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1 Introduction

1.1 What is Nxt?

Nxt is a blockchain platform with multiple core-level features that has been running publicly since late 2013. It is coded from scratch in Java, unlike most of the other platforms launched at the time. It's 100% Proof of Stake, meaning that the more NXT you have the higher chances you have of processing the next block. Because it's not dependent on computational power, a full node can run on something as light as a Raspberry Pi. Only 1 billion tokens were created and since there is no inflation, there will be no new coins created. So, when blocks are forged (Nxt terminology for mining) only the transaction fees are given as a block reward.

1.2 Was there an ICO for Nxt?

Yes. Actually, when BCNext, the anonymous creator of Nxt, held the ICO, it was one of the first ICOs in crypto with a total of about 21 BTC collected in late 2013. At the time, this was worth around USD 6000.

1.3 What is Jelurida?

Jelurida BV is the corporate entity of developers and owns the IP rights of Nxt, which is currently released with a GPLv2 license. It was created in 2016 and provides licenses for private versions of Nxt as well as consulting and modification services to interested parties. However, Jelurida will not do so for chains that would compete against Nxt. The current active core developers are all part of Jelurida. They are: Jean-Luc, Lior Yaffe (Riker), Petko, Tomislav Gountchev (Berzeleus), and Ronald Hoffman (ScripterRon), in addition to Kristina Kalcheva, their legal expert. Members of Jelurida have regularly been at events, whether as an attendee, an exhibitor, or as a speaker, and continue to do so. For more information about Jelurida, visit their website at Jelurida.com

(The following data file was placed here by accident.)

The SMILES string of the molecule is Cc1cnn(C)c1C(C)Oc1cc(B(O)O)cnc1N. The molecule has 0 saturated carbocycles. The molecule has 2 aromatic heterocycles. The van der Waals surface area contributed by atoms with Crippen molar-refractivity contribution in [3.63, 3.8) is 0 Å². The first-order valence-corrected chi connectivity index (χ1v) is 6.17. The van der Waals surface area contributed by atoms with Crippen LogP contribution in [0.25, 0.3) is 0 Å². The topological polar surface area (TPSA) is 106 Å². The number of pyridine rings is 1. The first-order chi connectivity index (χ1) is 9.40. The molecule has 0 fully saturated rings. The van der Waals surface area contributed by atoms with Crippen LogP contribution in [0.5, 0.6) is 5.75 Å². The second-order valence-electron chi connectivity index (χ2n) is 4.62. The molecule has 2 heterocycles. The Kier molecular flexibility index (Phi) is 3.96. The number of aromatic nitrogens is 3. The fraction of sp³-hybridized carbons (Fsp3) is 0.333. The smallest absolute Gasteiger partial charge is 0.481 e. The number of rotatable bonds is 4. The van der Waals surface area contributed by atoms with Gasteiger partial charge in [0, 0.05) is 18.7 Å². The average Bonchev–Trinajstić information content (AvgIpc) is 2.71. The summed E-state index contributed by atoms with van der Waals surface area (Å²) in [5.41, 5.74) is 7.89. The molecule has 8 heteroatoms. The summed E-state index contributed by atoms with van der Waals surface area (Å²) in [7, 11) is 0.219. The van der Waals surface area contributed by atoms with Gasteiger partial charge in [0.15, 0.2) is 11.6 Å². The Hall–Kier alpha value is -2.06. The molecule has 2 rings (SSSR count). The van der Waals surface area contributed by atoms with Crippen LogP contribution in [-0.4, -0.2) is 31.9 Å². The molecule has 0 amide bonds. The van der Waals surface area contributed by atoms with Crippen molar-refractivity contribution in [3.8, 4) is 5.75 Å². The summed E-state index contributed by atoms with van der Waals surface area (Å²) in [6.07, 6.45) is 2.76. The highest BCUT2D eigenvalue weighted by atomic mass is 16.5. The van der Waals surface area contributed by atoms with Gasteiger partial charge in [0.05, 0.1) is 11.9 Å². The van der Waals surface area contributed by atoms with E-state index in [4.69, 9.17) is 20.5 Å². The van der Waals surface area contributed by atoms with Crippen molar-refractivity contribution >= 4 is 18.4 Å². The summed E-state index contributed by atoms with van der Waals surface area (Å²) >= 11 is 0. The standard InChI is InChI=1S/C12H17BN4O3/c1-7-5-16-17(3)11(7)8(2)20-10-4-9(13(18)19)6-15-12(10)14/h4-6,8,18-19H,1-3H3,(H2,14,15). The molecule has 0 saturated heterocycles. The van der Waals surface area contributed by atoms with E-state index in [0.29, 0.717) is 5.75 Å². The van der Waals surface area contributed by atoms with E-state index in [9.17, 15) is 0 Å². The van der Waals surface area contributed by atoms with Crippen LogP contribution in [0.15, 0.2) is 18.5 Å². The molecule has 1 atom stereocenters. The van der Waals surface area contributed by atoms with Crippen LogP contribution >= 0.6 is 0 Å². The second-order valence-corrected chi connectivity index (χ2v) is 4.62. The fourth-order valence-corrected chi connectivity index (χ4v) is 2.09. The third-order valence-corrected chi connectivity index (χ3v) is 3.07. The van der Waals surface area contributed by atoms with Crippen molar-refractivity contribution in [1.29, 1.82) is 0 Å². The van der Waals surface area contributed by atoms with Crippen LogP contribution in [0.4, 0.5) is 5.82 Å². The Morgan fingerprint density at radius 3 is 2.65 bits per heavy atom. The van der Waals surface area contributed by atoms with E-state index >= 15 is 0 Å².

1.4 What is the Nxt Foundation?

The Nxt Foundation was created in 2014 when some members of the Nxt community came together at an event and decided to present themselves under that banner since there was no entity surrounding Nxt at that time. It was officially established in 2015 as a nonprofit in the Netherlands (Stichting NXT) to be the primary point-of-contact for businesses wishing to use Nxt and raised the equivalent of about EUR 70 000 in donations in the TNSEE campaign. Though funds from that campaign still remain beyond the 1-year estimate, most of its funding today comes from the Supporter Program. Its role has since evolved into supporting the community through the creation and moderation of community channels, such as the NxtChat Slack Team, the Nxt subreddit, and Nxtforum.org, as well as the maintenance of Nxt.org and social media accounts, among others. It also helps interested project leaders, businesses, and organizations with the use of the technology. Like Jelurida, the Nxt Foundation also regularly has a presence at events in a similar capacity. For more information about the Nxt Foundation, visit their website at NxtFoundation.io